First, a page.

f you see a bridge or island out on the water and your first though is "I want to paddle THERE," you've clicked on the right article. The desire to explore on the water (aka touring or voyaging) is as human as sharing a meal. It has been celebrated by many cultures over 1000's of years. If you are getting into Touring here are some tips to make sure you don't run into issues.
Planning is Everything
Know the conditions: This is so important for a variety of reasons. Some questions to ask yourself: What is the water temperature? Will it be hot or cold out? What are the tides doing? What is the wind doing? We have all this data on our WEATHER Page and we are more than happy to help provide local info.
Plan your route: Google Earth
is a great tool to use to measure the distance of your route. Make sure you check out things like: off-limit areas like nature preserves or private marinas, boating or shipping lanes, parking, and the distance from the put in (or take out for one way paddles).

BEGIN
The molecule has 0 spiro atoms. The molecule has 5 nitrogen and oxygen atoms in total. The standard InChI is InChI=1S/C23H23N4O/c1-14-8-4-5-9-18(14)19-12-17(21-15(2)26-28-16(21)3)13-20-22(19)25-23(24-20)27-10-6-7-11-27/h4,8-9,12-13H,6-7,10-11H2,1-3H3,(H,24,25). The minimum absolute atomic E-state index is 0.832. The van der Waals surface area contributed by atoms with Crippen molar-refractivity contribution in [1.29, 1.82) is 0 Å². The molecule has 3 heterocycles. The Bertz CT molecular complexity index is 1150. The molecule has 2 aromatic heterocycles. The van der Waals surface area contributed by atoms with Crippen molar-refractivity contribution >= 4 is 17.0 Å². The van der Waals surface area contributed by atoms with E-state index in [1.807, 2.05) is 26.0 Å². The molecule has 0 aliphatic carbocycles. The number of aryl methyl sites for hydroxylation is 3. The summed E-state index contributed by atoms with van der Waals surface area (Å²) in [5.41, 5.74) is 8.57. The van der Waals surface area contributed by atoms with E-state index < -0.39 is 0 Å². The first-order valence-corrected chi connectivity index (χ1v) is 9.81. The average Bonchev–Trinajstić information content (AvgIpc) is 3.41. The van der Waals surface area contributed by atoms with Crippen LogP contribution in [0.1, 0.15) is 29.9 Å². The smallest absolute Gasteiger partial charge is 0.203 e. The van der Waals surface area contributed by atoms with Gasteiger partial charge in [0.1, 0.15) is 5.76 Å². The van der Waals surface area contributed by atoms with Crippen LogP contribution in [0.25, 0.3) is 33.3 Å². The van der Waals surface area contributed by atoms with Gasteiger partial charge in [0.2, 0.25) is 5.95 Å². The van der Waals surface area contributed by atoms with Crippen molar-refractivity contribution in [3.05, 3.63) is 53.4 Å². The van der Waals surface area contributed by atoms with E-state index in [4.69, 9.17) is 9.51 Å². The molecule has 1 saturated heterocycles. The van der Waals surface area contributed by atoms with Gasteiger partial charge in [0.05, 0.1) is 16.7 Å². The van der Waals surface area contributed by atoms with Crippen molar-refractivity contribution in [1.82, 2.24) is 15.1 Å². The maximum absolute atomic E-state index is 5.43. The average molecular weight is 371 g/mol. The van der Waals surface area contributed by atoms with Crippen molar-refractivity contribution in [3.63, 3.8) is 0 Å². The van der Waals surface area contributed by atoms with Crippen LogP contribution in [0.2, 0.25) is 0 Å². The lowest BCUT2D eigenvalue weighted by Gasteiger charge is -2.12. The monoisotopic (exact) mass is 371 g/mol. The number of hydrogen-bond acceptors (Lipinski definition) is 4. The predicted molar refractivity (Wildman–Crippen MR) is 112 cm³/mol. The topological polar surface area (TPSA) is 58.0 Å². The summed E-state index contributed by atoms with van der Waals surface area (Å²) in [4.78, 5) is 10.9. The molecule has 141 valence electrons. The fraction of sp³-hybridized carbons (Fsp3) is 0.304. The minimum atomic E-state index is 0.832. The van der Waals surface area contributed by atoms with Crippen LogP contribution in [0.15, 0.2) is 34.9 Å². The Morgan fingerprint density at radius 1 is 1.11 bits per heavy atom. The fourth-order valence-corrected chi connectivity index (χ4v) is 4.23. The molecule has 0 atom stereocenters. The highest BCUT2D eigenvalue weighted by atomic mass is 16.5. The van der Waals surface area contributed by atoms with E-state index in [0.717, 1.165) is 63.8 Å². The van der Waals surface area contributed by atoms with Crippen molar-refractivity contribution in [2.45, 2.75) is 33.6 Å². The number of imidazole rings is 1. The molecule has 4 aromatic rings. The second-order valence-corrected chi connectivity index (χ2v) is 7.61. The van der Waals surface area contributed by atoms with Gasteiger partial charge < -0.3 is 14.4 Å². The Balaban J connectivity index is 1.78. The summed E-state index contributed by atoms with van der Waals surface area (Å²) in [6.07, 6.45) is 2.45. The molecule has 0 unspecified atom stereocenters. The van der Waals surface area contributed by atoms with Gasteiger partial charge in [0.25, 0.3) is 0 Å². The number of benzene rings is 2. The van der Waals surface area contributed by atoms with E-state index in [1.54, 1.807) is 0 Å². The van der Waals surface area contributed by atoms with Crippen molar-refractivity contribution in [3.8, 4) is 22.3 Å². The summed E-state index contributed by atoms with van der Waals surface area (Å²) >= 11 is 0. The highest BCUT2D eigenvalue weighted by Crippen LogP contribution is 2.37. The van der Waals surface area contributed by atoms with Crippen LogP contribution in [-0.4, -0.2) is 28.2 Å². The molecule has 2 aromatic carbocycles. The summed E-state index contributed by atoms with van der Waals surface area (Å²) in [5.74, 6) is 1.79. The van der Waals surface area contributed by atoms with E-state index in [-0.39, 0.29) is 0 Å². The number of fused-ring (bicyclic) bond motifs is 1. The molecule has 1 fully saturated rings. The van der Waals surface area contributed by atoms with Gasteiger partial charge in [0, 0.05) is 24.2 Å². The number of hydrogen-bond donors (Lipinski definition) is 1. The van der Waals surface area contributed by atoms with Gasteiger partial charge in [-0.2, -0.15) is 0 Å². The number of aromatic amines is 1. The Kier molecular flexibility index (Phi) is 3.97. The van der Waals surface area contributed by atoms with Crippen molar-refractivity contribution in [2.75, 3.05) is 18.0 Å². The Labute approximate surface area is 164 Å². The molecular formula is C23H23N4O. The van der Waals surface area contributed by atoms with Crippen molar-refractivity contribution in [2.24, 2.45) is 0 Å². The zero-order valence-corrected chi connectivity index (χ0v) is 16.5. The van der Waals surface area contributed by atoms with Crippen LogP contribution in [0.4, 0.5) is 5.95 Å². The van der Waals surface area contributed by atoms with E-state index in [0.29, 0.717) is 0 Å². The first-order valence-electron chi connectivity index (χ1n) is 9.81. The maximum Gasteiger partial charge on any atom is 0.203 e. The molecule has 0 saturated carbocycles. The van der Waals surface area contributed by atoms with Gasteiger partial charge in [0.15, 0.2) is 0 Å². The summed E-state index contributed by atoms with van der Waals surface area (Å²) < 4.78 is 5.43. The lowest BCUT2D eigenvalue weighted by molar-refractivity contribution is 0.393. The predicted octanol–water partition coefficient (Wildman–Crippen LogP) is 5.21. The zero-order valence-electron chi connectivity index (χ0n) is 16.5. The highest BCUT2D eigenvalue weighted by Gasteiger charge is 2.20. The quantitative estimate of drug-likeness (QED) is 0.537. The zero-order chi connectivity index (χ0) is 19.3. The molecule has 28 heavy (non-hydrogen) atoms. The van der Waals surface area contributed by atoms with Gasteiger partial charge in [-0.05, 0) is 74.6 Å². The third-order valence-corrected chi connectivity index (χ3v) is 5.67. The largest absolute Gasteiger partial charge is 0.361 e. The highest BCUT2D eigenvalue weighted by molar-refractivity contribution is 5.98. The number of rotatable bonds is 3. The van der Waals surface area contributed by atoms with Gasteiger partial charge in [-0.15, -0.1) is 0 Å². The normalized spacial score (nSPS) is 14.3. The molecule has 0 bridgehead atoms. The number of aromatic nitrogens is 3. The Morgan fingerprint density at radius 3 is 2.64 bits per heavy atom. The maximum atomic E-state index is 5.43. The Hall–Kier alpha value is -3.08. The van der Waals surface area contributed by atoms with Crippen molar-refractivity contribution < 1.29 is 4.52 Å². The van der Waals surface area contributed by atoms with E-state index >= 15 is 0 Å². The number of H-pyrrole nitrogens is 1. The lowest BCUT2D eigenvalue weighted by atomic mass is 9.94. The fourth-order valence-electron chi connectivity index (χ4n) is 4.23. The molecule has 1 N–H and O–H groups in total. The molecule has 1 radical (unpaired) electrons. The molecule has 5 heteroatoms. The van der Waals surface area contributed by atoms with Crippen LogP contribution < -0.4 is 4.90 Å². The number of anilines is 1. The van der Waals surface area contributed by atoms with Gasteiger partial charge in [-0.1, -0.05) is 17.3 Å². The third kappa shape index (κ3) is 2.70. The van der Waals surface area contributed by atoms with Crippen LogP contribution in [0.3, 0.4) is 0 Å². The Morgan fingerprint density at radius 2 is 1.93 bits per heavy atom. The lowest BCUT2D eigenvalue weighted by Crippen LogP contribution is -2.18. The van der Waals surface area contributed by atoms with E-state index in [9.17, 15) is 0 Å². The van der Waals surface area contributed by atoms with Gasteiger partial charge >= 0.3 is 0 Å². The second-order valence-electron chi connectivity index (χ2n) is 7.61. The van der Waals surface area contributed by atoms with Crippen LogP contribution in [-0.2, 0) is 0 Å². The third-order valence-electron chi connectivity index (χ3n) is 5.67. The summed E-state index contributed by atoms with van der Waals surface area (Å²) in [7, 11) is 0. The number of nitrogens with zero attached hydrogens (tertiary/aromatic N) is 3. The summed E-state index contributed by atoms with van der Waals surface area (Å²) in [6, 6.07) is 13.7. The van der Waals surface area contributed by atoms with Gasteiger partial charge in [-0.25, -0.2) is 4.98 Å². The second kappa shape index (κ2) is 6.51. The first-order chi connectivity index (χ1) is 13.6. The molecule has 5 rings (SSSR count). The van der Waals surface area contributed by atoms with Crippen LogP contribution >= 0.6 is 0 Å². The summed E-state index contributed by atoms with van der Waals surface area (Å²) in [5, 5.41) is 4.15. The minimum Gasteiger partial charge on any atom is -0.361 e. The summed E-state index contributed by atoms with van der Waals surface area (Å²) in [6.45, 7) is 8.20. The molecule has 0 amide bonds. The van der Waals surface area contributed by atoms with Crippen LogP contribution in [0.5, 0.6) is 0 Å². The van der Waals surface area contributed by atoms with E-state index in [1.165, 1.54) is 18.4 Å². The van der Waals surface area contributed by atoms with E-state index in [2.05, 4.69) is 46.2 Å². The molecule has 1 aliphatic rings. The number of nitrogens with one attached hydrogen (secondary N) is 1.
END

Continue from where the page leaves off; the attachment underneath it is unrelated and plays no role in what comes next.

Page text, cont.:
Know your limits: After checking the conditions and planning a route, be open to changing your plans if it doesn't seem safe or fun. The average paddler can do about 2 miles in one hour and over 12kts of wind is much to paddle against for most people. If you are not sure what conditions you are ok with, let us know and we can help figure it out! For 2022 we are offering Advanced Touring Lessons if you want to learn in a safe and supportive environment!
Safety in Numbers
"It's always better to paddle in a group in case of an accident or emergency. If you want to meet more people to paddle with you can check out Ohana Paddle club's social paddle's on Sunday mornings!